Medical students find a home at inaugural M-Home Olympics
The 2016 Olympic summer games in Rio de Janeiro, Brazil, are still a year away, but that didn’t stop Medical School students from getting an early jump — and run, and hit, and kick — on their schoolmates during a spirited multi-event competition May 29 at Elbel Field.
The first annual M-Home House Olympics served as a festive kick-off to one of the new elements of the transformed medical student curriculum. M-Home is a learning community intended to create a more distinct “home-base” for students to support the curriculum as well as other critical components of the student experience, including mentoring and advising. It will provide a safe, longitudinal developmental setting for students to practice, explore and reflect to synthesize the learning of the curriculum.
After opening remarks from Associate Dean for Medical Student Education Rajesh S. Mangrulkar, M.D., the students participated in the official sorting ceremony. They were assigned to a house by peeling open their nametags to reveal a temporary Block M tattoo in one of four colors — each representing their house and t-shirt color. Incoming members of the Class of 2015 will join a house when they arrive on campus in August.
Before the official games began, house directors Andrew R. Barnosky, D.O., M.P.H., Rachel L. Glick, M.D., Michael P. Lukela, M.D., and Eric P. Skye, M.D., competed against the M1 students on the planning committee — Maria Pliakas, Kylie Steenbergh, Christine Wu and Katie Zurales — in an obstacle course that tested the important talents of this esteemed group: from eating donuts without hands, to shooting a soccer ball while dizzy, to dancing. Of course, the M1s soundly defeated the house directors with the crowd cheering them on.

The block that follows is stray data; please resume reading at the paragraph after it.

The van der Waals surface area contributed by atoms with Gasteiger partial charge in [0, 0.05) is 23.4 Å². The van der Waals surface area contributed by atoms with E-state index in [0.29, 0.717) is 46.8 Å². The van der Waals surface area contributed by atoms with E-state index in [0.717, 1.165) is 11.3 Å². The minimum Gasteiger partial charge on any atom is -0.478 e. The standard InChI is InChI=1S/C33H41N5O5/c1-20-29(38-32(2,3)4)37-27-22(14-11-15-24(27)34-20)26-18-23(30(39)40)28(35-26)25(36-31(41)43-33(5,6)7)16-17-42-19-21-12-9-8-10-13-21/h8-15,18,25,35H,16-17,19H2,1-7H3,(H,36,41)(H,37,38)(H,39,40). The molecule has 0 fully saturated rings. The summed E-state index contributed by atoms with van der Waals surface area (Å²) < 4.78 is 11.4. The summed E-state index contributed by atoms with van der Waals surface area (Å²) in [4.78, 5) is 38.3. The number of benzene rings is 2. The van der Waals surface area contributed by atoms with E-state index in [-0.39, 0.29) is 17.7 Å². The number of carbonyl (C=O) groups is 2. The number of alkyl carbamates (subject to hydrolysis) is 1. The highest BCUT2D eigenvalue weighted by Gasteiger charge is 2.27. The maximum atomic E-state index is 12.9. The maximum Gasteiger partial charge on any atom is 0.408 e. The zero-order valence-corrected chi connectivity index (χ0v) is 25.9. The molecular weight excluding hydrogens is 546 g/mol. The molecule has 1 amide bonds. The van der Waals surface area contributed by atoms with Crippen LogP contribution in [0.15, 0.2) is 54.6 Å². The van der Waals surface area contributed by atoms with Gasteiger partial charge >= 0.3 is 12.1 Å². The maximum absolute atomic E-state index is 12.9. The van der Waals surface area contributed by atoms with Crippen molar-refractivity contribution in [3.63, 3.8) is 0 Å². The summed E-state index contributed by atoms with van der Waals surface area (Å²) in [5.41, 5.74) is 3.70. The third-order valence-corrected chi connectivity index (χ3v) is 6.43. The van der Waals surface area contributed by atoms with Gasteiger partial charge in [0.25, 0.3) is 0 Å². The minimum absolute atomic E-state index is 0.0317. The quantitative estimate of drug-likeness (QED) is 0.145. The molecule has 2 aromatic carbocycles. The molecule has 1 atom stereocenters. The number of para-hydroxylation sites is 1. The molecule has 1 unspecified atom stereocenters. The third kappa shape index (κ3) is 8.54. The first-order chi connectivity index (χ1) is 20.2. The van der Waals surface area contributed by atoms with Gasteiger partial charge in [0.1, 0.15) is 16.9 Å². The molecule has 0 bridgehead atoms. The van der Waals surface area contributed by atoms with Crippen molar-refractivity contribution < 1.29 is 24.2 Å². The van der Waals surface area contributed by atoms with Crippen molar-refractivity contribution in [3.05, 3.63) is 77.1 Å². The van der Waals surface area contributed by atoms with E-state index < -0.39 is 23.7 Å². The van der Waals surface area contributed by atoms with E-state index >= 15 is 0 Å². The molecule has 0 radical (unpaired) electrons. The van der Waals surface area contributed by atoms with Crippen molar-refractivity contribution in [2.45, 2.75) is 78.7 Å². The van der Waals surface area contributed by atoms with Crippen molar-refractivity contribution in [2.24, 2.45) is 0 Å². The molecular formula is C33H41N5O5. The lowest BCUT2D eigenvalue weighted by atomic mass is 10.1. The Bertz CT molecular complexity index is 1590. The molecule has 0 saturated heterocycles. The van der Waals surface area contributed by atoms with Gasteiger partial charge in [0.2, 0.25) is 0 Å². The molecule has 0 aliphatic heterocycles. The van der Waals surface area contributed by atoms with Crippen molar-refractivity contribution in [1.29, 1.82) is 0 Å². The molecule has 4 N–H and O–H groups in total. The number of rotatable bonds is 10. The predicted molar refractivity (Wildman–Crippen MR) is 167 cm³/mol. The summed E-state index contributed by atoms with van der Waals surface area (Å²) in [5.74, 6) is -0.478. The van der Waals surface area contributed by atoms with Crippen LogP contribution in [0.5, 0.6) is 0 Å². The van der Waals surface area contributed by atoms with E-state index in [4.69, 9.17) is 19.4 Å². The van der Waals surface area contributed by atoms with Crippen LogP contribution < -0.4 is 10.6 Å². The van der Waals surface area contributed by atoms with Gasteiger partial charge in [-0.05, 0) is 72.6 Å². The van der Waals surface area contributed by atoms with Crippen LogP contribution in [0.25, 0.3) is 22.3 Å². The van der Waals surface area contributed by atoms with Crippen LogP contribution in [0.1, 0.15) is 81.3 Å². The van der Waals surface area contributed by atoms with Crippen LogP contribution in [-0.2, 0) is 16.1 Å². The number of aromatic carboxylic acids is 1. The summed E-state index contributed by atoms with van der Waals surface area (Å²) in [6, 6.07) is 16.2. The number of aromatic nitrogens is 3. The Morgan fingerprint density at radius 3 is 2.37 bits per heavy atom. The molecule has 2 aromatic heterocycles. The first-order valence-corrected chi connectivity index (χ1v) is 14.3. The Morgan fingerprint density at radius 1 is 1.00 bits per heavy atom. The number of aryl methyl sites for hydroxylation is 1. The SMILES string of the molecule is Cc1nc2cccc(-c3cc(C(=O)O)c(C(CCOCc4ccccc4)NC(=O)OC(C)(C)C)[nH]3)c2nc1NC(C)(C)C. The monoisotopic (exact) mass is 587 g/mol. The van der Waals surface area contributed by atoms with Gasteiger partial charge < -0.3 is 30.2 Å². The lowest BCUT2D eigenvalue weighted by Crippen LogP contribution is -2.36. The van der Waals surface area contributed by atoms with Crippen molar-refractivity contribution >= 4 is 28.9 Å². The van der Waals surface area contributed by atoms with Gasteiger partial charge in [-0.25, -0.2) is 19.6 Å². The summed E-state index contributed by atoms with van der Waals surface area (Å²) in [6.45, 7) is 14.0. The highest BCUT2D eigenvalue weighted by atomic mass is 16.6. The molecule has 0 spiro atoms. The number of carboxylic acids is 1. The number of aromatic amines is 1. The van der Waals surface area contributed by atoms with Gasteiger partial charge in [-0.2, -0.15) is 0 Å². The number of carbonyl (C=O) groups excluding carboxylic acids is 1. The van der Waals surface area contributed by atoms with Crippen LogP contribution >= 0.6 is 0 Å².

Donning shirts that read: “M-Home is Where We Come to Train. FLEXING MUSCLES. STRETCHING BRAINS.” the students competed in a variety of Olympic-style events including flag football, quidditch, soccer, kickball, volleyball and tug-of-war. House “D” emerged victorious and took home the trophy (a garden gnome emblazoned with Block Ms), thanks to their superiority in the tug-of-war.
Heather L. Burrows, M.D., Ph.D., and Jennifer N. Stojan, M.D., served as the keynote speakers and facilitators of the ceremonies. They also were part of the planning committee that included the house directors, M1 students, and Justine Hein from the Office of Medical Student Education.
In the end, this laid the foundation for the incoming students to join their respective houses, beginning in five short weeks.